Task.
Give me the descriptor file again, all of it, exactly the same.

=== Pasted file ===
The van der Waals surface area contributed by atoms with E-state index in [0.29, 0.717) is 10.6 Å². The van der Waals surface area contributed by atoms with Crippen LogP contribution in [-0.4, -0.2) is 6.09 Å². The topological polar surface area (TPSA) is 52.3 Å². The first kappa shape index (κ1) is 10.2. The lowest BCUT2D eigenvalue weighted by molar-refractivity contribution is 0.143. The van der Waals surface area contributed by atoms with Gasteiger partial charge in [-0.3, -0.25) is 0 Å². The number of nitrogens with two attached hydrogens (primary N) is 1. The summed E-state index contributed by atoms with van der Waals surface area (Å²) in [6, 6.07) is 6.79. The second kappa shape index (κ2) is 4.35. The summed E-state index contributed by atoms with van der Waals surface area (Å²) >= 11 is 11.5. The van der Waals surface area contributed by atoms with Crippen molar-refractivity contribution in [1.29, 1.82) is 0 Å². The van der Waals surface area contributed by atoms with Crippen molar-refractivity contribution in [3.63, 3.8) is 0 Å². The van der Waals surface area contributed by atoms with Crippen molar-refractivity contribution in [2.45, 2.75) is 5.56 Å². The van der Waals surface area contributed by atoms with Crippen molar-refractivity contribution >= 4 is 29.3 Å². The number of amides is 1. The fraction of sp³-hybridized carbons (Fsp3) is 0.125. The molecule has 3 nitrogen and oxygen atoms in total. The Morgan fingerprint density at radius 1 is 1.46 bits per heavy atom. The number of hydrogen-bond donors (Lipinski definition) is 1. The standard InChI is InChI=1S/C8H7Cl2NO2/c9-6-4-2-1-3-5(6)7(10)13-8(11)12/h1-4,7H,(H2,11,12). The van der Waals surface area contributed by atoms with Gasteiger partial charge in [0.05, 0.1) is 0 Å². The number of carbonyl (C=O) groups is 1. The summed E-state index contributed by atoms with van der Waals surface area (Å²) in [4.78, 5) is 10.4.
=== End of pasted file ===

The van der Waals surface area contributed by atoms with E-state index in [0.29, 0.717) is 10.6 Å². The van der Waals surface area contributed by atoms with Crippen LogP contribution in [-0.4, -0.2) is 6.09 Å². The topological polar surface area (TPSA) is 52.3 Å². The first kappa shape index (κ1) is 10.2. The lowest BCUT2D eigenvalue weighted by molar-refractivity contribution is 0.143. The van der Waals surface area contributed by atoms with Gasteiger partial charge in [-0.3, -0.25) is 0 Å². The number of nitrogens with two attached hydrogens (primary N) is 1. The summed E-state index contributed by atoms with van der Waals surface area (Å²) in [6, 6.07) is 6.79. The second kappa shape index (κ2) is 4.35. The summed E-state index contributed by atoms with van der Waals surface area (Å²) >= 11 is 11.5. The van der Waals surface area contributed by atoms with Crippen molar-refractivity contribution in [1.29, 1.82) is 0 Å². The van der Waals surface area contributed by atoms with Crippen molar-refractivity contribution in [3.63, 3.8) is 0 Å². The van der Waals surface area contributed by atoms with Crippen molar-refractivity contribution in [2.45, 2.75) is 5.56 Å². The van der Waals surface area contributed by atoms with Crippen molar-refractivity contribution >= 4 is 29.3 Å². The number of amides is 1. The fraction of sp³-hybridized carbons (Fsp3) is 0.125. The molecule has 3 nitrogen and oxygen atoms in total. The Morgan fingerprint density at radius 1 is 1.46 bits per heavy atom. The number of hydrogen-bond donors (Lipinski definition) is 1. The standard InChI is InChI=1S/C8H7Cl2NO2/c9-6-4-2-1-3-5(6)7(10)13-8(11)12/h1-4,7H,(H2,11,12). The van der Waals surface area contributed by atoms with Gasteiger partial charge in [0.05, 0.1) is 0 Å². The number of carbonyl (C=O) groups is 1. The summed E-state index contributed by atoms with van der Waals surface area (Å²) in [4.78, 5) is 10.4.